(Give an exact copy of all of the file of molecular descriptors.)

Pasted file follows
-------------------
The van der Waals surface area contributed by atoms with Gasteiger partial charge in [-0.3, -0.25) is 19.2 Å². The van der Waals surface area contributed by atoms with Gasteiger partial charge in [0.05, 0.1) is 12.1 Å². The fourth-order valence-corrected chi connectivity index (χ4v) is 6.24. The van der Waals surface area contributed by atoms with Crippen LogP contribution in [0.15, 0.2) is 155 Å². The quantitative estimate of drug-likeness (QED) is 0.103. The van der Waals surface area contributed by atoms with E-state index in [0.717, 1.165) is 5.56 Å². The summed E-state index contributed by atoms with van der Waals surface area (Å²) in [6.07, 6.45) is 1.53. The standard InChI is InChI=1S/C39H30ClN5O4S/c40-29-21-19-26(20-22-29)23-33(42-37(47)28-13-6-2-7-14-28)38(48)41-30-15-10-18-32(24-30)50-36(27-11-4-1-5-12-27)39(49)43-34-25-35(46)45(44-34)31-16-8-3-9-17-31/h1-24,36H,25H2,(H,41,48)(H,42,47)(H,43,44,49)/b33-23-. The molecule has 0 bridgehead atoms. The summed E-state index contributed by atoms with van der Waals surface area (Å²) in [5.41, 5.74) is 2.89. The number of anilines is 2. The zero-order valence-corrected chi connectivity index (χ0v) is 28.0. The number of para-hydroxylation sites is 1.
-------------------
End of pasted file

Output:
The van der Waals surface area contributed by atoms with Gasteiger partial charge in [-0.3, -0.25) is 19.2 Å². The van der Waals surface area contributed by atoms with Gasteiger partial charge in [0.05, 0.1) is 12.1 Å². The fourth-order valence-corrected chi connectivity index (χ4v) is 6.24. The van der Waals surface area contributed by atoms with Crippen LogP contribution in [0.15, 0.2) is 155 Å². The quantitative estimate of drug-likeness (QED) is 0.103. The van der Waals surface area contributed by atoms with E-state index in [0.717, 1.165) is 5.56 Å². The summed E-state index contributed by atoms with van der Waals surface area (Å²) in [6.07, 6.45) is 1.53. The standard InChI is InChI=1S/C39H30ClN5O4S/c40-29-21-19-26(20-22-29)23-33(42-37(47)28-13-6-2-7-14-28)38(48)41-30-15-10-18-32(24-30)50-36(27-11-4-1-5-12-27)39(49)43-34-25-35(46)45(44-34)31-16-8-3-9-17-31/h1-24,36H,25H2,(H,41,48)(H,42,47)(H,43,44,49)/b33-23-. The molecule has 0 bridgehead atoms. The summed E-state index contributed by atoms with van der Waals surface area (Å²) in [5.41, 5.74) is 2.89. The number of anilines is 2. The zero-order valence-corrected chi connectivity index (χ0v) is 28.0. The number of para-hydroxylation sites is 1.